‘Hard Promises’: Excellent Music Excellently Executed
By Joel McNally
The News & Courier — Saturday, August 1, 1981
One of the really exciting things that occasionally happens in rock ‘n’ roll is to see an artist suddenly transformed from one of those guys who puts out records into a star.
It is even better when the buy turns out to be good besides.
This is what happened about a year ago with Tom Petty. He went from your average rocker in the usual throes of bankruptcy and personal travail straight to the top with an album called “Damn the Torpedos.”
His eagerly awaited second album as a star could be called “Half Speed Ahead” with no disrespect intended.
“Hard Promises” (Backstreet) is a moody, blues-rock album that doesn’t try to blow anyone out of the water. It just delivers excellent music excellently executed.
There is a heavy layer of laid-back. But there are also several rock out tunes such as “Kings Road” and “A Thing About You” that show the skinny, blond kid can still play a mean pinball.
More often, though, Petty and his band, the Heartbreakers, are creating fascinating musical shadows. It makes for a compelling album.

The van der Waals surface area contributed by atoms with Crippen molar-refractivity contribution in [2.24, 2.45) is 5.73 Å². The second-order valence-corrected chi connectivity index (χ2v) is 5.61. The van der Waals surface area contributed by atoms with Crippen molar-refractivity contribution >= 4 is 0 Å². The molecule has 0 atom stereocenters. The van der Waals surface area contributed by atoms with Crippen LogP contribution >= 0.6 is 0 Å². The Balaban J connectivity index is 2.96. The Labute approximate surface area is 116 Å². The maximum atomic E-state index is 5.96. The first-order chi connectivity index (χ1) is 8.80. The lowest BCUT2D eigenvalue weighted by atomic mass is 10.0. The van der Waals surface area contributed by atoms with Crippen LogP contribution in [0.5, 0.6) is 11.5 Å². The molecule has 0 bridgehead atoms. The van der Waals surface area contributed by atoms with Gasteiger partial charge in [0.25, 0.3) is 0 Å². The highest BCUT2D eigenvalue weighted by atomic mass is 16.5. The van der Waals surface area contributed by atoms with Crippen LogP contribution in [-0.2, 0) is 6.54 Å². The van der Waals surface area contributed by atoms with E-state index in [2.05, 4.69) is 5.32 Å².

They have some nice help, too. “Insider,” a ballad about a dark angel, has vocal harmony by a radiant one, Stevie Nicks of Fleetwood Mac.
Nicks also joins him on another nicely done ballad called “You Can Still Change Your Mind.”
“Something Big” calls up a lot of seamy images from cheap hotel rooms. The offbeat story focuses on a character named Speedball who is obviously up to something big.
Other songs are more mellow folk-rock such as “Letting You Go,” which doesn’t get done without some wistful mourning.
Petty can be Dylanesque, McGuinny and a lot of other good things. But more and more, he is developing his own combination of rock and raw.
On “Kings Road,” he says he is “a new world boy on the old Kings Road.” That is a pretty good description of the modern rock sound he puts out incorporating some of the best tendencies of old rock.
If that weren’t enough, there are all those stories that the reason this album took so long to get out was that Petty fought his record company, which wanted to release it at a higher price.
So you don’t just have a talented performer who finally made it. You have one who when he finally did, didn’t even try to hold us up. A rare artist indeed.